I often work with Career Coaching clients who have worked years (sometimes even decades) in a certain position, but want to shift into a new career – they’re just not exactly sure what that career should be.
The question then becomes, what kind of job matches your talents and passions? And beyond that it gets even trickier – what skills and experience do you have from your previous career that apply or give you unique value as you pursue this new career?
This is something I specialize in with my clients. But there are online tools I recommend and utilize in doing so, one of which is O*NET Online, which offers various tools for career exploration and job analysis. I’ve used O*NET Online for a while now, and I’m pleased with it’s functionality.
This article does a great job of breaking O*NET Online down better, and I’ve copied a section from the article with very specific insight into how it works below. Let me know how it works for you!
At onetonline.org, click on “Find Occupations.” There are many options here, but take one of the jobs you listed while brainstorming and enter it under “Keyword or O*NET-SOC Code.”
For example, you can enter “astronaut.” The next screen will show all related occupations listed by relevance. Once you click on a title, you will have a wealth of information including tasks, tools used in this job, abilities, education requirements, work styles, work values and wage information. Something may spark your interest from the related occupations, and you can click on any of those titles and instantly get specific details about those careers.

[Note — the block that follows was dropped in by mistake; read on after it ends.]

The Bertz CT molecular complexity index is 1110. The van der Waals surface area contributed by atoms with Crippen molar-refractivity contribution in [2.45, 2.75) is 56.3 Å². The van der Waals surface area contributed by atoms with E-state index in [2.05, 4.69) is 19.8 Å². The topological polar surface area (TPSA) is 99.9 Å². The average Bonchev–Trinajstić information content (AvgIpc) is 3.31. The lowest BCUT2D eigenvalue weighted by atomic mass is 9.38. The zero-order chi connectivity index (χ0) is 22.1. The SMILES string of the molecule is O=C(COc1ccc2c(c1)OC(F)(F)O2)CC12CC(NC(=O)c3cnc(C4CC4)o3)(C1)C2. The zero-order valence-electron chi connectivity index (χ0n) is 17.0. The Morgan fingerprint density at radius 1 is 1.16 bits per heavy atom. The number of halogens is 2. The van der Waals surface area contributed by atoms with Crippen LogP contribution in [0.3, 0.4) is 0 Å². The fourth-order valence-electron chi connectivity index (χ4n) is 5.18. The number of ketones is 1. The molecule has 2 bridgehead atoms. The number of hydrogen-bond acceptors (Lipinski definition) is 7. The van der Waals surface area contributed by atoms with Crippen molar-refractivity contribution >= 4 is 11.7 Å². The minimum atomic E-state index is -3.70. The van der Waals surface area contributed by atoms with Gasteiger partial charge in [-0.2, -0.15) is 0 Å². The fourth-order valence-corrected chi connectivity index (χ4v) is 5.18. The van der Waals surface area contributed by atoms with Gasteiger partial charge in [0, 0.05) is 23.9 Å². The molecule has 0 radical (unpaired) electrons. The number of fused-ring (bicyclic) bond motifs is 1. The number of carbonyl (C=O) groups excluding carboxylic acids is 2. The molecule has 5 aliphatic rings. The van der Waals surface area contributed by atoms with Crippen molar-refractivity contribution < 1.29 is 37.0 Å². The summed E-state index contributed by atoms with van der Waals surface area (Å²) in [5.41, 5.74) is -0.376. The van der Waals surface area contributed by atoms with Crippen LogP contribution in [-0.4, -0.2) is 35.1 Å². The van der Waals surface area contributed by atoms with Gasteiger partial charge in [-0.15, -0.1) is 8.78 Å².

You can always go back to the “Find Occupations” page and search by career clusters, industries or job zones, too. The second way to explore careers is to search for occupations that align with your current experience, knowledge and education. On the main page, onetonline.org, click on “Advanced Search.” Under “Tools & Technology,” if you have experience working with machines, equipment, tools, or software, you can enter that information here. For example, if you worked with aircraft engines before, you can enter “aircraft engines” and see all the categories and occupations that match your search. If you click on an occupation, you will get lots of valuable information.
From the “Advanced Search” page, you can also select the “Skills Search” option. This will allow you to customize a list of the skills you have acquired in six general categories, and the system will match your skills list with occupations requiring those same skills.